Sunday, March 16, 2008

Easter Pizza Rustica

There are lots of reasons to look forward to Easter. For Christians, it is the most sacred of religious holidays. For children, it marks the coming of the Easter bunny. For the non-religious, it signals the unofficial start of spring. I celebrate it for all of these reasons, and more---like for the food! Most people do not consider Easter a big "food holiday" like say, Thanksgiving or Christmas, but for me, it includes some of my favorite food traditions.

In my family we always began the Easter holiday by coloring eggs. Later, my Italian grandmother would knead together a batch of sweet, bread-like dough and form little handled baskets around each egg. She'd brush them with an egg wash, and after they were baked, each colorful egg would be nestled in a shiny, golden, edible basket. We did not eat these treats until Easter morning, when they would be the centerpiece of the breakfast table. I do not fancy myself as much of a baker, and admit that I have not attempted these on my own. However, this year I plan to hunt down a recipe and give it my best shot (unfortunately, hers has been lost....or perhaps was never written down). If your family makes these little treats, email me your recipe and I'll post it on this blog!
Although it has been many years since I've had one of my grandmother's egg baskets (sadly, she passed away in 1989), I have made a special point to keep up another one of her Eastertime food traditions--pizzachina. I later learned that what my family called "pizzachina", or "filled pizza" is more commonly known as "pizza rustica". I've been told that pizzachina and pizza rustica are actually two different dishes, but for reasons I do not know, my family called this specific type of Easter pie "pizzachina", and therefore, so do I. Our pizzachina is a savory pie of ricotta cheese, mozzarella cheese, eggs, and prosciutto, baked into a flaky crust. My grandmother baked her pizzachina in a large, rectangular baking pan, as we were always quite a crowd during the holidays. I make a smaller version in a 9-inch round cake pan.

Like the recipe for the egg baskets, I never got my grandmother's recipe for pizzachina. But taste-memory is powerful, and after trying several different versions while in my 20s, I finally found one that tasted most like the pizzachina of my childhood. Nick Malgeri, renowned baker, teacher, and author, includes a recipe for pizza rustica in book How To Bake which, after some modifications, is the closest I've come to replicating my grandmother's recipe. Now that I think of it, Nick was actually the person who told me pizzachina and pizza rustica are two entirely different dishes (I had the good fortune to take a recipe writing class from him a number of years back). I guess he would know, but at the same time, really, what's the difference? Family tradition is more important than accuracy!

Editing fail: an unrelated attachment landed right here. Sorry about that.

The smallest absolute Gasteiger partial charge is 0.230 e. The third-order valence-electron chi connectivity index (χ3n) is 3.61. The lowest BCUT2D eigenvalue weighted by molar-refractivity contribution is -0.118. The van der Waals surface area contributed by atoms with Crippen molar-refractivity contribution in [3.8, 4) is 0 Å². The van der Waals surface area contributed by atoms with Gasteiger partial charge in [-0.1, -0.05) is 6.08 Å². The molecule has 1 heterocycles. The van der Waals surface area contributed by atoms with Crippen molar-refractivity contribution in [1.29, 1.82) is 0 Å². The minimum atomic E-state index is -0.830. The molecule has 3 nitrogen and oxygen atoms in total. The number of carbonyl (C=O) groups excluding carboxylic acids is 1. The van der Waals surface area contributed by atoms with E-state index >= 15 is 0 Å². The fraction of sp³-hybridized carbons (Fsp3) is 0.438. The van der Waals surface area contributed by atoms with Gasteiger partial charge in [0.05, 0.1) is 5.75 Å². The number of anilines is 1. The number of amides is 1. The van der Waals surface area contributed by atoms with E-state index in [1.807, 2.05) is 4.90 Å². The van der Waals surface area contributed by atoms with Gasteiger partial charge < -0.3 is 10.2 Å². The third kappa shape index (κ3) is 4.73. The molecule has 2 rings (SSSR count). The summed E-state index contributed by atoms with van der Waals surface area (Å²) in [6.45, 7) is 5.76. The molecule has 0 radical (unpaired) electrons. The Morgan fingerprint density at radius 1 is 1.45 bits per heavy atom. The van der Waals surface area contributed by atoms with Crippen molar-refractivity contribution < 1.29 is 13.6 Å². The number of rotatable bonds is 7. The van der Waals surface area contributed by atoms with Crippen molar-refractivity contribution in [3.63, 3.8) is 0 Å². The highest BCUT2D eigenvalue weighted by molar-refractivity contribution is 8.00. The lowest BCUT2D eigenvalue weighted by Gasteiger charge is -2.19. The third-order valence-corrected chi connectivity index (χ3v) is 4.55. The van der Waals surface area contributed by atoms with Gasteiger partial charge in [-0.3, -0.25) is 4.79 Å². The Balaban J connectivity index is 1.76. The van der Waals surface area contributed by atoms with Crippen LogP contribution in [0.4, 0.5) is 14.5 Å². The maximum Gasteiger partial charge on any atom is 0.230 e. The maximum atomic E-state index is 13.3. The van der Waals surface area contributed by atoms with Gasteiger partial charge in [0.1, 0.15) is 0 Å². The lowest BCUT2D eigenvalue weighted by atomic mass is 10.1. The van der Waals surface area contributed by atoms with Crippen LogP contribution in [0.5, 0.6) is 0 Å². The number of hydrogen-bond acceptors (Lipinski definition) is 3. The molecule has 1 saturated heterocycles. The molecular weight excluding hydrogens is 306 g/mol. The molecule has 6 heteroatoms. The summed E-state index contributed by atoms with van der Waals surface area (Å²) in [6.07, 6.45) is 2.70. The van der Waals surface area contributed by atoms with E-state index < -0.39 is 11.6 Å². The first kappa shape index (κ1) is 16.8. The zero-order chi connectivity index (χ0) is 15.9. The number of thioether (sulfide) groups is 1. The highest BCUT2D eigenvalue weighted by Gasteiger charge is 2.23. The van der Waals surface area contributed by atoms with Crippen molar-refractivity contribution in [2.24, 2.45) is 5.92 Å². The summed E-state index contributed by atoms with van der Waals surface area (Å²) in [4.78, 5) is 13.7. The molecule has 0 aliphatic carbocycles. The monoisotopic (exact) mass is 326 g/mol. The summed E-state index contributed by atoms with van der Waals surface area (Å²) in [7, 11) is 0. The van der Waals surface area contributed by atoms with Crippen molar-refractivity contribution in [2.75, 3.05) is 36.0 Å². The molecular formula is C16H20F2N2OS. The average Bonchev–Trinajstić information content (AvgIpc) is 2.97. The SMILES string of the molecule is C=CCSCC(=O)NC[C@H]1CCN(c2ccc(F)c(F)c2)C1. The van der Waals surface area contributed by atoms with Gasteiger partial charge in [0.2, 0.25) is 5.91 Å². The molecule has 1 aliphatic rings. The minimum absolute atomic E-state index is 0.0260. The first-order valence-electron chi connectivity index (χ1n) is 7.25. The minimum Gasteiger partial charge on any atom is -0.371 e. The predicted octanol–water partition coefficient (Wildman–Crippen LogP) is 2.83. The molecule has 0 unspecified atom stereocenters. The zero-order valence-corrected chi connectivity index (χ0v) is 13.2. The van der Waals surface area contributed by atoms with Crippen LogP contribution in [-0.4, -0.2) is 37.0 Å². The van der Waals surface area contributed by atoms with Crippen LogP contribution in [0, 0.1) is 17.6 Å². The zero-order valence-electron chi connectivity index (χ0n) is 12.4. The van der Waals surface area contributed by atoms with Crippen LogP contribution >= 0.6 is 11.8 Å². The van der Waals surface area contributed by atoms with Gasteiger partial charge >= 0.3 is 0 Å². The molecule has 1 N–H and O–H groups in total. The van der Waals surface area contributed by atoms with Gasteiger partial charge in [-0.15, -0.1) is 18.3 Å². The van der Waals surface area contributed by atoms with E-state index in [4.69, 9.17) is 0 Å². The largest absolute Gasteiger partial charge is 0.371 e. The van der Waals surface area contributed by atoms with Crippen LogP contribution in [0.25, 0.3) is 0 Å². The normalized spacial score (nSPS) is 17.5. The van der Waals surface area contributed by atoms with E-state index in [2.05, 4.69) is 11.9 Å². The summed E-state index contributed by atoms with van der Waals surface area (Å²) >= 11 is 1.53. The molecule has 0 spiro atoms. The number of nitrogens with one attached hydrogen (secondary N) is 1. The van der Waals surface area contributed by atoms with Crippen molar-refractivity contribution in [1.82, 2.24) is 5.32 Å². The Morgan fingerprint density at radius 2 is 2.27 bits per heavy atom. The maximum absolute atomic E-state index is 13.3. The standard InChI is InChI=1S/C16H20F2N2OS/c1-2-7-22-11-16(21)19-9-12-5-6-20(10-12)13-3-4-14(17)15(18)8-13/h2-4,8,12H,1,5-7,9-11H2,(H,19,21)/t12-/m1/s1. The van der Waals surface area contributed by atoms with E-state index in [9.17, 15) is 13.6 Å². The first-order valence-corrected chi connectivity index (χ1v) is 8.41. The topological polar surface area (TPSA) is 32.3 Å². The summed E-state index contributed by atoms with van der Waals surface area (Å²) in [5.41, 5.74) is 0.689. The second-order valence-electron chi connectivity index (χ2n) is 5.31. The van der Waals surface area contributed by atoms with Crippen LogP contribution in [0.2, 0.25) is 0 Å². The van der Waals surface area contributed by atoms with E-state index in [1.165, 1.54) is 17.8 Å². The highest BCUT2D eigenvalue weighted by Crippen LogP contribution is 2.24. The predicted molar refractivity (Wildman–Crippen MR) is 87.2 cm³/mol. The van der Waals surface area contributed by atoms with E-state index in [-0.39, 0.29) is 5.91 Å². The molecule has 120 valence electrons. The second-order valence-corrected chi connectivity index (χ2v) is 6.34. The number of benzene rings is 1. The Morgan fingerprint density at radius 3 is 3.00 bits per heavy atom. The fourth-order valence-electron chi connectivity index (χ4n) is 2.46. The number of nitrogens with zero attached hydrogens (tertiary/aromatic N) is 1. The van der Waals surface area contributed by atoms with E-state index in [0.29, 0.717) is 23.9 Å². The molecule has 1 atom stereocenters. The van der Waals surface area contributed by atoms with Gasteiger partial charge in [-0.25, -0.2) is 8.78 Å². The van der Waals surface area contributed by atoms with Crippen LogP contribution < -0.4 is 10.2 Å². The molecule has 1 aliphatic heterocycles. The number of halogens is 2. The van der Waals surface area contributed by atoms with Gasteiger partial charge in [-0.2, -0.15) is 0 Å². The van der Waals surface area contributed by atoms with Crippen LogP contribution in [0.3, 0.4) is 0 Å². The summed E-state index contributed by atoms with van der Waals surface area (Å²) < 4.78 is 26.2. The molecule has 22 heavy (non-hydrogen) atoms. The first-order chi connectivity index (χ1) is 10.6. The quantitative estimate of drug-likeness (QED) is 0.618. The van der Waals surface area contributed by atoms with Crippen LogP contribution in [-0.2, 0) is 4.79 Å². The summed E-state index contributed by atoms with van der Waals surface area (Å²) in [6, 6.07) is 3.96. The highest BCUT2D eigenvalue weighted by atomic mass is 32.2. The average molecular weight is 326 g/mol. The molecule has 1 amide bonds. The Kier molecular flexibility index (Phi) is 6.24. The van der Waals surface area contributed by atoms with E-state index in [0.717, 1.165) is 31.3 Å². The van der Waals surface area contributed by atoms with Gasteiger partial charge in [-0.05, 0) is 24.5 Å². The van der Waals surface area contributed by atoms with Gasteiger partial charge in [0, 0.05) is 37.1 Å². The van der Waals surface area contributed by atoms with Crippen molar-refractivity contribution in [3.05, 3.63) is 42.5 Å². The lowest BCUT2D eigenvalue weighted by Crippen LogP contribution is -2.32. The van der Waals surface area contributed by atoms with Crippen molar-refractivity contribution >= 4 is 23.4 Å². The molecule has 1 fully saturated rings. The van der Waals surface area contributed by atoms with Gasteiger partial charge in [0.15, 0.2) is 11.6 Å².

Pizzachina is meant to be sliced into pieces and eaten at room temperature. We always serve it alongside our colored eggs, hot-cross buns, and fruit salad on Easter morning, It is definitely not diet food, and is rich and dense, so just a small slice will be quite filling. I guess this is part of the reason I only make it once a year!


(Based on and adapted from an original recipe for Pizza Rustica by Nick Malgieri)

Serves 8-10

The dough in Nick Malgieri's recipe is slightly sweet, which balances nicely against the rich cheeses and salty prosciutto. My grandmother's dough did not include any sugar, but (shhh!) I actually like this version a bit better. The filling is as close a match as I can muster to Grandma's.

For the crust:

1 1/2 cups all purpose flour

1/4 cup sugar

1/2 t salt

1/2 t baking powder

6 T cold, unsalted butter (cut into 1 T pieces)

1 egg plus one egg white

For the filling:

1 lb ricotta cheese (whole milk is best)

3 eggs

1/4 c grated Pecorino Romano cheese

8 oz mozzarella cheese, grated

1/4- 1/2 lb prosciutto, shredded

1/4 c flat leaf parsley

Egg wash: 1 egg, beaten with 1 t wate

1- 9 inch round cake pan

Preheat the oven to 350 degrees, and put the rack in the middle position.

First make the dough by combining the dry ingredients in a food processor fitted with the metal blade. Pulse to mix. Toss the butter pieces around the bowl and pulse until a powdery consistency is reached. Add egg/egg white and continue to pulse until dough forms a ball on the blade. Remove dough and divide into two pieces (1/3 and 2/3 of dough). Press into separate discs, wrap in plastic wrap, and refrigerate.

To make the filling, place the ricotta into the work bowl of the food processor and pulse until smooth. Transfer to a bowl, add eggs, and stir in remaining ingredients, one at a time. Set adide.

Roll the larger of the chilled dough discs into a large, 12 inch circle (like a pie crust), to about 1/4 inch thick. Lay in the bottom of the baking pan and gently press to form to the sides (you will have some overhang). Pour the filling inside the crust.

Roll out the remaining 1/3 crust and cut into long strips. Form a lattice pattern over the pie, pressing the ends into the edge of the bottom crust. Fold over the edges, forming a thicker edge, and press to seal.

Bake about 45 minutes until the filling is set and the crust is golden and baked through. Cool on a rack.

Gently unmold by inverting onto a platter. Serve at room temperature. Keep refrigerated after the first day of baking.


Anonymous said...

First time I've heard of the pronunciation "Pizzachina"..... Our family say's "Pizzagaina".... I guess different regions and just how the pronunciation was passed down.

The Secret Ingredient said...

"Pizzachina"--pronounced "pizzaKEENA", that is, not 'china' like the country. :)
I've found that lots of "C" and "K" sounds are used interchangably with "G" sounds in Italian-American dialect!
Thx for commenting! -Tracy